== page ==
The value of Service Design in the Digital Enterprise
Working in IBM means you work with very smart people. The smartest I have ever encountered. I was recently in a workshop that featured technical experts with numerous patents for technologies like Blockchain and Cognitive Computing. To give you a measure; IBM filed 8033 patents last year. Working with smart people means you have to be able as a designer to add value in the team.
Typically we work in ‘core’ teams to examine problems holistically rather than reductively to understand relationships in complex eco-systems. As designers, we work with technologist and business experts to frame challenges by working with clients and end-users and to identify changes in domains and spots areas where we can create value.
We find that that using service design thinking really helps our teams with a strong technology focus connect with designers because the tools service designers use are similar and in some cases adapted from areas like systems and IT design.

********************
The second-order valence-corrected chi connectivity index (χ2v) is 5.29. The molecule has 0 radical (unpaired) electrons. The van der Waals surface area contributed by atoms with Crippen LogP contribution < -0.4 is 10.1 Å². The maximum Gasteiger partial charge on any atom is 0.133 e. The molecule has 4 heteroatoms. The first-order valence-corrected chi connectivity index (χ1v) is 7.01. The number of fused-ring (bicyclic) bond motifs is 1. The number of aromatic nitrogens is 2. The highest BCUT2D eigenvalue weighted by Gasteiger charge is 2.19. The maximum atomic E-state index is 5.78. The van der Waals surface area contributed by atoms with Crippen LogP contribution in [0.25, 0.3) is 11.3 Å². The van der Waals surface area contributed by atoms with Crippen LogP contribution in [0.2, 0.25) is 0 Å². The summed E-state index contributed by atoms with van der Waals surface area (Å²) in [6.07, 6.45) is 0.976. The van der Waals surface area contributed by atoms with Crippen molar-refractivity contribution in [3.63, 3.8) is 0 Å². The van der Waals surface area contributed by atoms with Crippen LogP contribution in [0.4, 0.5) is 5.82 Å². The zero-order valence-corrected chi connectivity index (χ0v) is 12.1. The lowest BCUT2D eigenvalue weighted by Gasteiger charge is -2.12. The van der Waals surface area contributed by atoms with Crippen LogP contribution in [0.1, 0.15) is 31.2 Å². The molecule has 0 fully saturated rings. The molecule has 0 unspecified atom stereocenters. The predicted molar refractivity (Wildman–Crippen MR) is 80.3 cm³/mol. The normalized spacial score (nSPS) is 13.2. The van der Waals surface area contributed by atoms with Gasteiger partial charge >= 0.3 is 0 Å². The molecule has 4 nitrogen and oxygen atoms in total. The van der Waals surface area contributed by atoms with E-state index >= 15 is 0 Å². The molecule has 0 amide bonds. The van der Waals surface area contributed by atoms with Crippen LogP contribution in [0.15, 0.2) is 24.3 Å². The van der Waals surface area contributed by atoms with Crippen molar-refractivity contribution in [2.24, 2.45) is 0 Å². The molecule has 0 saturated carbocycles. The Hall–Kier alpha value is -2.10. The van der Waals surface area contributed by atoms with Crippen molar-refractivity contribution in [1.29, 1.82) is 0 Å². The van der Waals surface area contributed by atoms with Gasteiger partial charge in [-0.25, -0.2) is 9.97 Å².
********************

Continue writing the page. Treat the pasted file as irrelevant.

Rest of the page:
We start by using methods in our Service Design Playbook to define insights based on user research and data insights. We focus on opportunities that we add significant value. and then we ideate in our teams to then move quickly to prototyping so we can resonance test with end-users the systems and processes that support new offerings in a service-product continuum.
Importantly we do not only design interactions and experiences; we also define the processes and eco-systems. This means we increasingly look at new organisational structures with new roles and that need people with skills that are at the cutting edge of technology. When we design with new technologies, we are also helping to define new industries and new markets. It’s very exciting.